By Amartya Sen
:India, Britain, and the wrong lessons.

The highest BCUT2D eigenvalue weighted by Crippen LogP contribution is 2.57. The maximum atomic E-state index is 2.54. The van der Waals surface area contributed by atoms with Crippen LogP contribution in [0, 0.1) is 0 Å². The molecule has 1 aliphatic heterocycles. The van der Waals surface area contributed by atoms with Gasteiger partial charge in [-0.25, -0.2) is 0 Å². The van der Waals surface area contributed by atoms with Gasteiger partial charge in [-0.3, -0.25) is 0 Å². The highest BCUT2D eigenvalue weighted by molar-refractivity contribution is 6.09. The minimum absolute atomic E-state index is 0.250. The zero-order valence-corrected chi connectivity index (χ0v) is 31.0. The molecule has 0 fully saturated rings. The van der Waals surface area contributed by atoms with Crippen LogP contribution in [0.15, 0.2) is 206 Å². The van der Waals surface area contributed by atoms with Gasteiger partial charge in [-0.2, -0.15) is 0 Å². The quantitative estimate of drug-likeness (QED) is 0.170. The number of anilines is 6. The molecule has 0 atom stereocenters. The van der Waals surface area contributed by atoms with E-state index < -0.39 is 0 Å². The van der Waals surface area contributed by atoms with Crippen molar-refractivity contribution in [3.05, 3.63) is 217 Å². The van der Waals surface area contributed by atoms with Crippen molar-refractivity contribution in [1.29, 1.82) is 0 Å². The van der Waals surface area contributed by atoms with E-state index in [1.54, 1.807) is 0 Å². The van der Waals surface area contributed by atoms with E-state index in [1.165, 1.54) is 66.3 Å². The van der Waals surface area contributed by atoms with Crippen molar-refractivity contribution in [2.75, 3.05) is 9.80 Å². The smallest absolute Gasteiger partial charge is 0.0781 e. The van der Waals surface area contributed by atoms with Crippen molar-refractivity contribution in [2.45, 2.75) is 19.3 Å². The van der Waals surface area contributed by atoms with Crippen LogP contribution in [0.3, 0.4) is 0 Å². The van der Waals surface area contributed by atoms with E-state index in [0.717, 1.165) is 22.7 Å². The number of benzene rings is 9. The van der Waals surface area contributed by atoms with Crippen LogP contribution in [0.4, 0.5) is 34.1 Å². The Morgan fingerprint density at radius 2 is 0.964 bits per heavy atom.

AMARTYA SEN is Lamont University Professor at Harvard University. He was awarded the Nobel Prize in Economics in 1998. December 31, 2007 I. As I entered secondary school in the mid-1940s in what was still British India, I remember thinking that, despite our irritation with the British, it was rather agreeable that the favorite military music of the British Army was "Beating the Retreat." There was little sign in 1944 that the British were about to evacuate the country, despite the swelling torrent of the Indian national movement led by Gandhi and other political leaders; but the decisive moment was not far off. It came rather abruptly in 1947, sixty years ago, ushering in the beginning of the end of "the biggest empire ever, bar none," as Niall Ferguson describes it in his book Empire, a guarded but enthusiastic celebration of British imperialism. While this year the Indian newspapers have been full of festivity for what has been achieved in six decades of independence, it is worth remembering more soberly that this is also the anniversary of the end of a very long imperial relationship. As the year 2007 trails away, it is a good time to take a general look back at the history of the domination of a hot, sunny, and vast subcontinent in the Orient by rulers from a small kingdom in rainy, windy, cool--and very far away--islands on the western coast of Europe. In India, indeed, this is a year of anniversaries. Not only did that imperial rule of the subcontinent end sixty years ago, it also began 250 years ago, with a small but hugely repercussive event in 1757. On June 23 of that year, Robert Clive led the forces of the East India Company to defeat the Nawab of Bengal in the battle of Plassey, thereby initiating British control of state power in India. The battle lasted all of a day, but it is still seen as a memorable event both in Britain and in the subcontinent; and when I gave a...